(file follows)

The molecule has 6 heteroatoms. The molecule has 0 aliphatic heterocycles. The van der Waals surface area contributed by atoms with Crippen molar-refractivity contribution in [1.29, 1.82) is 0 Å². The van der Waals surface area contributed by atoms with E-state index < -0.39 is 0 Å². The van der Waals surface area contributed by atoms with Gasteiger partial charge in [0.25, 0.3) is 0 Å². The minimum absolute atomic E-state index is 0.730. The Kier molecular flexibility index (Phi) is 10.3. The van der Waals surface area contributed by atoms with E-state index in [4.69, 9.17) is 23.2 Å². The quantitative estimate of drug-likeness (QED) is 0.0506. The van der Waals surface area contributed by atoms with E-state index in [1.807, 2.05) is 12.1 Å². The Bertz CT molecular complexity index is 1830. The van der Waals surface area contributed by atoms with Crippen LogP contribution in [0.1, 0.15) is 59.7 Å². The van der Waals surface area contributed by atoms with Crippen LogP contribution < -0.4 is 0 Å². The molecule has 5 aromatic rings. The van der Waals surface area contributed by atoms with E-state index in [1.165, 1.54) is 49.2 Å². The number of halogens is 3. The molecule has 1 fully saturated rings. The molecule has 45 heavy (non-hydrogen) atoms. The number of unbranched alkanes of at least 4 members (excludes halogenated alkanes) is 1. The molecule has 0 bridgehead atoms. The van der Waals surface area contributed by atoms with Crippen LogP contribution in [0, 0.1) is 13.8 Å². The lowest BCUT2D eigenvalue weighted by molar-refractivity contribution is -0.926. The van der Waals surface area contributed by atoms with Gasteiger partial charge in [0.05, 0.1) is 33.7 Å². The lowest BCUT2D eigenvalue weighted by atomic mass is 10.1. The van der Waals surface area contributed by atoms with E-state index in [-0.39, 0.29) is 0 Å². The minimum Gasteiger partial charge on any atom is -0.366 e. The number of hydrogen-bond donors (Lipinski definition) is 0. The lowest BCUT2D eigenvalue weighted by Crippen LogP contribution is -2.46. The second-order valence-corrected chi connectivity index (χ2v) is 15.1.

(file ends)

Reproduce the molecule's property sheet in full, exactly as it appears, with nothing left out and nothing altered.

The molecule has 6 heteroatoms. The molecule has 0 aliphatic heterocycles. The van der Waals surface area contributed by atoms with Crippen molar-refractivity contribution in [1.29, 1.82) is 0 Å². The van der Waals surface area contributed by atoms with E-state index < -0.39 is 0 Å². The van der Waals surface area contributed by atoms with Gasteiger partial charge in [0.25, 0.3) is 0 Å². The minimum absolute atomic E-state index is 0.730. The Kier molecular flexibility index (Phi) is 10.3. The van der Waals surface area contributed by atoms with E-state index in [4.69, 9.17) is 23.2 Å². The quantitative estimate of drug-likeness (QED) is 0.0506. The van der Waals surface area contributed by atoms with E-state index in [1.807, 2.05) is 12.1 Å². The Bertz CT molecular complexity index is 1830. The van der Waals surface area contributed by atoms with Crippen LogP contribution in [0.1, 0.15) is 59.7 Å². The van der Waals surface area contributed by atoms with Crippen LogP contribution < -0.4 is 0 Å². The molecule has 5 aromatic rings. The van der Waals surface area contributed by atoms with E-state index in [1.165, 1.54) is 49.2 Å². The number of halogens is 3. The molecule has 1 fully saturated rings. The molecule has 45 heavy (non-hydrogen) atoms. The number of unbranched alkanes of at least 4 members (excludes halogenated alkanes) is 1. The molecule has 0 bridgehead atoms. The van der Waals surface area contributed by atoms with Crippen LogP contribution in [0, 0.1) is 13.8 Å². The lowest BCUT2D eigenvalue weighted by molar-refractivity contribution is -0.926. The van der Waals surface area contributed by atoms with Gasteiger partial charge in [0.05, 0.1) is 33.7 Å². The lowest BCUT2D eigenvalue weighted by atomic mass is 10.1. The van der Waals surface area contributed by atoms with E-state index in [-0.39, 0.29) is 0 Å². The minimum Gasteiger partial charge on any atom is -0.366 e. The number of hydrogen-bond donors (Lipinski definition) is 0. The lowest BCUT2D eigenvalue weighted by Crippen LogP contribution is -2.46. The second-order valence-corrected chi connectivity index (χ2v) is 15.1.